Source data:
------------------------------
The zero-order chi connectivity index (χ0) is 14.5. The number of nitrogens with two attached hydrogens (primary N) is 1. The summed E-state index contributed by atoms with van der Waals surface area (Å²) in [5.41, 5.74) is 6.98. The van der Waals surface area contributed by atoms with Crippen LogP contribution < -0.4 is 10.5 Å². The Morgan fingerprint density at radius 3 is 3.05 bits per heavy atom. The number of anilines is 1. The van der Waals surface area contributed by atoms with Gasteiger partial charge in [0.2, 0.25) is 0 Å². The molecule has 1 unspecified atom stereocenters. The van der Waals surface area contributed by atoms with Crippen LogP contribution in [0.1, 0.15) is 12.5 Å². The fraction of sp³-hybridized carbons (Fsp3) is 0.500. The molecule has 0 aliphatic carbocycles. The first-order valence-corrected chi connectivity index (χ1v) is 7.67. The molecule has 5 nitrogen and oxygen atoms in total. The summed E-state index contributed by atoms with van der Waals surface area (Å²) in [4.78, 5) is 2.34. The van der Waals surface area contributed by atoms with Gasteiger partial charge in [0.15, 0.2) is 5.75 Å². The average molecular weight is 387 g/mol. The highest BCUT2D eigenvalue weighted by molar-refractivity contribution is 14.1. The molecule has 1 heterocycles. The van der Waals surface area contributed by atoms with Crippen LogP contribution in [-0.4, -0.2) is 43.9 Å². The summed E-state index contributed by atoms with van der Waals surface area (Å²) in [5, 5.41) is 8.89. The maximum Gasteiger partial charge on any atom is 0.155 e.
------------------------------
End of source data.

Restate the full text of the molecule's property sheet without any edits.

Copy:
The zero-order chi connectivity index (χ0) is 14.5. The number of nitrogens with two attached hydrogens (primary N) is 1. The summed E-state index contributed by atoms with van der Waals surface area (Å²) in [5.41, 5.74) is 6.98. The van der Waals surface area contributed by atoms with Crippen LogP contribution < -0.4 is 10.5 Å². The Morgan fingerprint density at radius 3 is 3.05 bits per heavy atom. The number of anilines is 1. The van der Waals surface area contributed by atoms with Gasteiger partial charge in [0.2, 0.25) is 0 Å². The molecule has 1 unspecified atom stereocenters. The van der Waals surface area contributed by atoms with Crippen LogP contribution in [0.1, 0.15) is 12.5 Å². The fraction of sp³-hybridized carbons (Fsp3) is 0.500. The molecule has 0 aliphatic carbocycles. The first-order valence-corrected chi connectivity index (χ1v) is 7.67. The molecule has 5 nitrogen and oxygen atoms in total. The summed E-state index contributed by atoms with van der Waals surface area (Å²) in [4.78, 5) is 2.34. The van der Waals surface area contributed by atoms with Gasteiger partial charge in [0.15, 0.2) is 5.75 Å². The average molecular weight is 387 g/mol. The highest BCUT2D eigenvalue weighted by molar-refractivity contribution is 14.1. The molecule has 1 heterocycles. The van der Waals surface area contributed by atoms with Crippen LogP contribution in [-0.4, -0.2) is 43.9 Å². The summed E-state index contributed by atoms with van der Waals surface area (Å²) in [5, 5.41) is 8.89. The maximum Gasteiger partial charge on any atom is 0.155 e.